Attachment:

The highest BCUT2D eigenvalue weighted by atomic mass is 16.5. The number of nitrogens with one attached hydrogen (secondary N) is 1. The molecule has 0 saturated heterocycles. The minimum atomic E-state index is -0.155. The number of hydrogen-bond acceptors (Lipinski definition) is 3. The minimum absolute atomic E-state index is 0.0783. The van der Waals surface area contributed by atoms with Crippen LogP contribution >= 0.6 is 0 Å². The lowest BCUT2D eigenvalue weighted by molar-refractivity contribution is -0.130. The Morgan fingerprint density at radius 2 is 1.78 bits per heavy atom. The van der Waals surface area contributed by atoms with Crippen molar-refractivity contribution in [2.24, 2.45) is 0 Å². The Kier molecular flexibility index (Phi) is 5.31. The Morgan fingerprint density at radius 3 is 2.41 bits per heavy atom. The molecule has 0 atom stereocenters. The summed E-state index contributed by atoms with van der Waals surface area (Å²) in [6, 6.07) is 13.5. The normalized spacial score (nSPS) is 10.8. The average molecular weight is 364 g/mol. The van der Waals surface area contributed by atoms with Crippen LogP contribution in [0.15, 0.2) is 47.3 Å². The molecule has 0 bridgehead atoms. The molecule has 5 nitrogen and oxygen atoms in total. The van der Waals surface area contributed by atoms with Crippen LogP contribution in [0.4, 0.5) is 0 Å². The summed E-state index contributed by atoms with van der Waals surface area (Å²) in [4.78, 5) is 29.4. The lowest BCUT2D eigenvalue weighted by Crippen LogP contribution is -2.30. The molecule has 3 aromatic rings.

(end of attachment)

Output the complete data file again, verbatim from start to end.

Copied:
The highest BCUT2D eigenvalue weighted by atomic mass is 16.5. The number of nitrogens with one attached hydrogen (secondary N) is 1. The molecule has 0 saturated heterocycles. The minimum atomic E-state index is -0.155. The number of hydrogen-bond acceptors (Lipinski definition) is 3. The minimum absolute atomic E-state index is 0.0783. The van der Waals surface area contributed by atoms with Crippen LogP contribution >= 0.6 is 0 Å². The lowest BCUT2D eigenvalue weighted by molar-refractivity contribution is -0.130. The Morgan fingerprint density at radius 2 is 1.78 bits per heavy atom. The van der Waals surface area contributed by atoms with Crippen molar-refractivity contribution in [2.24, 2.45) is 0 Å². The Kier molecular flexibility index (Phi) is 5.31. The Morgan fingerprint density at radius 3 is 2.41 bits per heavy atom. The molecule has 0 atom stereocenters. The summed E-state index contributed by atoms with van der Waals surface area (Å²) in [6, 6.07) is 13.5. The normalized spacial score (nSPS) is 10.8. The average molecular weight is 364 g/mol. The van der Waals surface area contributed by atoms with Crippen LogP contribution in [0.15, 0.2) is 47.3 Å². The molecule has 0 bridgehead atoms. The molecule has 5 nitrogen and oxygen atoms in total. The van der Waals surface area contributed by atoms with Crippen LogP contribution in [0.4, 0.5) is 0 Å². The summed E-state index contributed by atoms with van der Waals surface area (Å²) in [4.78, 5) is 29.4. The lowest BCUT2D eigenvalue weighted by Crippen LogP contribution is -2.30. The molecule has 3 aromatic rings.